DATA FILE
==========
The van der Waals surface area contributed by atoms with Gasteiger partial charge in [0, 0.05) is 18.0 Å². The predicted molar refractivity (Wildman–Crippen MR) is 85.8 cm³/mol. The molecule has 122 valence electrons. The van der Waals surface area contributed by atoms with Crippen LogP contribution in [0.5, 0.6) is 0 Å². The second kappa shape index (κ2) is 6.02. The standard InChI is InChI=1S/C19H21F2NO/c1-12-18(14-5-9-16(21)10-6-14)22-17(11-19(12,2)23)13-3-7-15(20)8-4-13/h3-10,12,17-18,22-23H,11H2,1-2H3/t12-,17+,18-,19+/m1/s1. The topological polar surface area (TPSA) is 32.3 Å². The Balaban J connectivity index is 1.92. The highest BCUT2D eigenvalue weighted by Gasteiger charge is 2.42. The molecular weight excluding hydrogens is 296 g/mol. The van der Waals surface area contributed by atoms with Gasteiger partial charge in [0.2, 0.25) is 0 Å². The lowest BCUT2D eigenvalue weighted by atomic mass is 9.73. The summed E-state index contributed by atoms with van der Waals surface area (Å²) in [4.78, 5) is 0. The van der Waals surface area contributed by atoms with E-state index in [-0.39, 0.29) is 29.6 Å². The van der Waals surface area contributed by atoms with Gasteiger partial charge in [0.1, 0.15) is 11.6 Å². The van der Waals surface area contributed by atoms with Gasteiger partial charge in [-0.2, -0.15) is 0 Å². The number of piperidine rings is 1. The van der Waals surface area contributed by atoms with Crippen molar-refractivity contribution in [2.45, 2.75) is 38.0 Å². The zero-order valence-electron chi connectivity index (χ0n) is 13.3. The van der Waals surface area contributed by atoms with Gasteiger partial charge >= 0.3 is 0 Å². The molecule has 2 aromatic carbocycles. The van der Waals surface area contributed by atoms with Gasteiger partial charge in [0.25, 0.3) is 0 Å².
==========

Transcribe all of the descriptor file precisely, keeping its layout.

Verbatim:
The van der Waals surface area contributed by atoms with Gasteiger partial charge in [0, 0.05) is 18.0 Å². The predicted molar refractivity (Wildman–Crippen MR) is 85.8 cm³/mol. The molecule has 122 valence electrons. The van der Waals surface area contributed by atoms with Crippen LogP contribution in [0.5, 0.6) is 0 Å². The second kappa shape index (κ2) is 6.02. The standard InChI is InChI=1S/C19H21F2NO/c1-12-18(14-5-9-16(21)10-6-14)22-17(11-19(12,2)23)13-3-7-15(20)8-4-13/h3-10,12,17-18,22-23H,11H2,1-2H3/t12-,17+,18-,19+/m1/s1. The topological polar surface area (TPSA) is 32.3 Å². The Balaban J connectivity index is 1.92. The highest BCUT2D eigenvalue weighted by Gasteiger charge is 2.42. The molecular weight excluding hydrogens is 296 g/mol. The van der Waals surface area contributed by atoms with Gasteiger partial charge in [0.2, 0.25) is 0 Å². The lowest BCUT2D eigenvalue weighted by atomic mass is 9.73. The summed E-state index contributed by atoms with van der Waals surface area (Å²) in [4.78, 5) is 0. The van der Waals surface area contributed by atoms with E-state index in [-0.39, 0.29) is 29.6 Å². The van der Waals surface area contributed by atoms with Gasteiger partial charge in [0.1, 0.15) is 11.6 Å². The van der Waals surface area contributed by atoms with Gasteiger partial charge in [-0.2, -0.15) is 0 Å². The number of piperidine rings is 1. The van der Waals surface area contributed by atoms with Crippen molar-refractivity contribution in [2.45, 2.75) is 38.0 Å². The zero-order valence-electron chi connectivity index (χ0n) is 13.3. The van der Waals surface area contributed by atoms with Gasteiger partial charge >= 0.3 is 0 Å². The molecule has 2 aromatic carbocycles. The van der Waals surface area contributed by atoms with Gasteiger partial charge in [0.25, 0.3) is 0 Å².